Mayor John Tory says he is "disappointed" in the Toronto Public Library's refusal to cancel an event featuring a speaker who has made controversial remarks about transgender women.
"I don't agree with the decision," Tory said in a press release Thursday.
"I'm disappointed in the Toronto Public Library's decision to allow this talk to go ahead on its property."
The third-party event, scheduled for Oct. 29, features Meghan Murphy, a freelance writer who runs a website called Feminist Current. Murphy has written that "allowing men to identify as women" endangers women and undermines women's rights.
Tory says his office reached out to City Librarian Vickery Bowles and asked her to reconsider the decision.
"She has explained her rationale and stands by her decision," Tory said, adding that the city should hold itself to "the highest standard" when it comes to the use of public buildings.
"There are thousands of places this event could be held in Toronto other than the public library."
'I stand in solidarity'
Tory isn't the only one with concerns.
Jill Andrew, NDP MPP for Toronto-St. Paul's, says he was "dismayed" to learn of the library's refusal to cancel the event.
"A person who publicly espouses hate speech should not be given a platform to disseminate their views at a publicly funded institution such as the TPL," Andrew said.
"As a proud member of Toronto's queer community, I stand in solidarity with LGBTQ folks, as well as with local writers and members of the literary community who are standing up to oppose the TPL's decision."
Several Ontario writers have also blasted the library for its decision, saying it is providing a platform for Murphy to spread hate speech.
CBC Toronto reached out to Murphy, but hasn't yet received a response.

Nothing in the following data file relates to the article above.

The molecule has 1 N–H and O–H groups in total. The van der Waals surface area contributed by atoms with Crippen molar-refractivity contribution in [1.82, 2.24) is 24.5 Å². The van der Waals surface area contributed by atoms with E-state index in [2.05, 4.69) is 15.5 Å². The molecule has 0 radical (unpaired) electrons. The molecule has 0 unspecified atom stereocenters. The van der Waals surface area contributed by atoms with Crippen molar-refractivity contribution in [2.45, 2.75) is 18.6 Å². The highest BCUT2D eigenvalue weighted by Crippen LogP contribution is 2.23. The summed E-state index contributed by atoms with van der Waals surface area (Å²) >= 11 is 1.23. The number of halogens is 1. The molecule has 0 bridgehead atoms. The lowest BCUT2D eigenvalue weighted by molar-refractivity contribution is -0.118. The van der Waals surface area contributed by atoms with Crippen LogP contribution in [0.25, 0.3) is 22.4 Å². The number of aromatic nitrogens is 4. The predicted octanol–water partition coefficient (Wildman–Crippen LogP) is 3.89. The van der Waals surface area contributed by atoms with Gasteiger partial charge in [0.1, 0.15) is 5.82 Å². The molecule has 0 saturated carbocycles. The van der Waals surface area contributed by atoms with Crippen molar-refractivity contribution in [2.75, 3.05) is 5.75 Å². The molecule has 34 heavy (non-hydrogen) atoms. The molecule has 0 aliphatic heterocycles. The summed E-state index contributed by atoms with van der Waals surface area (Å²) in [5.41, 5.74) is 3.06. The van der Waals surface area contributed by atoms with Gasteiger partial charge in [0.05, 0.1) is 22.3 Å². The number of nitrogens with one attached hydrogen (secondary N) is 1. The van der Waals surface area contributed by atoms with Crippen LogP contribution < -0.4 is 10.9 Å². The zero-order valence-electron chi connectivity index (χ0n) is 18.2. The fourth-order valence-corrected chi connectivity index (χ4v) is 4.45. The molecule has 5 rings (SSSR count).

Library welcomes 'different perspectives'
Despite the backlash, the library has maintained its decision to host Murphy, citing concerns about limiting free speech.
"We would also suggest that engaging in respectful civil discourse with people of opposing views may be a more productive strategy than abstaining from public library events," Bowles said in a statement Tuesday.
"Libraries have always been committed to supporting vulnerable communities by welcoming and creating space for different perspectives rather than through censorship."
The organization also says it does not believe Murphy's talk, titled "Gender Identity: What does It Mean for Society, the Law and Women?" violates its rental policy.
The policy says the library can cancel any third-party event that would promote "discrimination, contempt or hatred for any group or person on the basis of race, ethnic origin, place of origin, citizenship, colour, ancestry, language, creed, age, sex, gender identity, gender expression, marital status, family status, sexual orientation, disability, political affiliation, membership in a union or staff association, receipt of public assistance, level of literacy or any other similar factor."
Petition garners 2,400 signatures
Meanwhile, an online petition against the event has gathered more than 2,400 signatures.
Its organizers, authors Alicia Elliot, Catherine Hernandez and Carrianne Leung, say they will no longer participate in events at the library in light of its decision.
"We are shocked that our public institutions we hold in regard would allow Murphy to have a platform while purporting to uphold community values. More than that, we feel betrayed," the petition reads.
"Offering Murphy a platform means denying the resources and promise of safe and equitable space to trans communities."
The petition says it is "hard to believe" Murphy's talk will not have the effect of promoting discrimination against trans people.
"Those who want to disseminate hate speech today know that they can misrepresent, then weaponize the phrase 'freedom of speech' in order to get what they want: an audience, and space to speak to and then mobilize that audience against marginalized communities," the petition says.